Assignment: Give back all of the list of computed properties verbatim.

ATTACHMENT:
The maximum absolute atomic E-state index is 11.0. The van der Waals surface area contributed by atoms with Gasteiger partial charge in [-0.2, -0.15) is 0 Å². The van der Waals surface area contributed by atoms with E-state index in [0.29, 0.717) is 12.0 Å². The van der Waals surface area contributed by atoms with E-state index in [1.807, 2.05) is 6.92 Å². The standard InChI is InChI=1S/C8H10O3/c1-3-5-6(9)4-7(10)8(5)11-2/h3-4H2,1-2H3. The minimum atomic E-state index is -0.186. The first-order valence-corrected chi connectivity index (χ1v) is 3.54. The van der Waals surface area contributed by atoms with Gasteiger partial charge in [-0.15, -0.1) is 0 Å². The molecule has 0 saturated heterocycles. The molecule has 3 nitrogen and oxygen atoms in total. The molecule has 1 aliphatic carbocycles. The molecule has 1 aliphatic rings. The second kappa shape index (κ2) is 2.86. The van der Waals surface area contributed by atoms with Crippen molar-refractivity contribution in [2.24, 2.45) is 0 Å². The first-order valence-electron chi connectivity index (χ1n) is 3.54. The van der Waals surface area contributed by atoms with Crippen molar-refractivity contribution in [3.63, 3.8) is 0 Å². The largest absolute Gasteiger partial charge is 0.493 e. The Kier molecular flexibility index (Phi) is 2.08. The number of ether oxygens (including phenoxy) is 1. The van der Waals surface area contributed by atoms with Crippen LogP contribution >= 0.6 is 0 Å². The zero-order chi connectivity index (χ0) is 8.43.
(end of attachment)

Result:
The maximum absolute atomic E-state index is 11.0. The van der Waals surface area contributed by atoms with Gasteiger partial charge in [-0.2, -0.15) is 0 Å². The van der Waals surface area contributed by atoms with E-state index in [0.29, 0.717) is 12.0 Å². The van der Waals surface area contributed by atoms with E-state index in [1.807, 2.05) is 6.92 Å². The standard InChI is InChI=1S/C8H10O3/c1-3-5-6(9)4-7(10)8(5)11-2/h3-4H2,1-2H3. The minimum atomic E-state index is -0.186. The first-order valence-corrected chi connectivity index (χ1v) is 3.54. The van der Waals surface area contributed by atoms with Gasteiger partial charge in [-0.15, -0.1) is 0 Å². The molecule has 0 saturated heterocycles. The molecule has 3 nitrogen and oxygen atoms in total. The molecule has 1 aliphatic carbocycles. The molecule has 1 aliphatic rings. The second kappa shape index (κ2) is 2.86. The van der Waals surface area contributed by atoms with Crippen molar-refractivity contribution in [2.24, 2.45) is 0 Å². The first-order valence-electron chi connectivity index (χ1n) is 3.54. The van der Waals surface area contributed by atoms with Crippen molar-refractivity contribution in [3.63, 3.8) is 0 Å². The largest absolute Gasteiger partial charge is 0.493 e. The Kier molecular flexibility index (Phi) is 2.08. The number of ether oxygens (including phenoxy) is 1. The van der Waals surface area contributed by atoms with Crippen LogP contribution >= 0.6 is 0 Å². The zero-order chi connectivity index (χ0) is 8.43.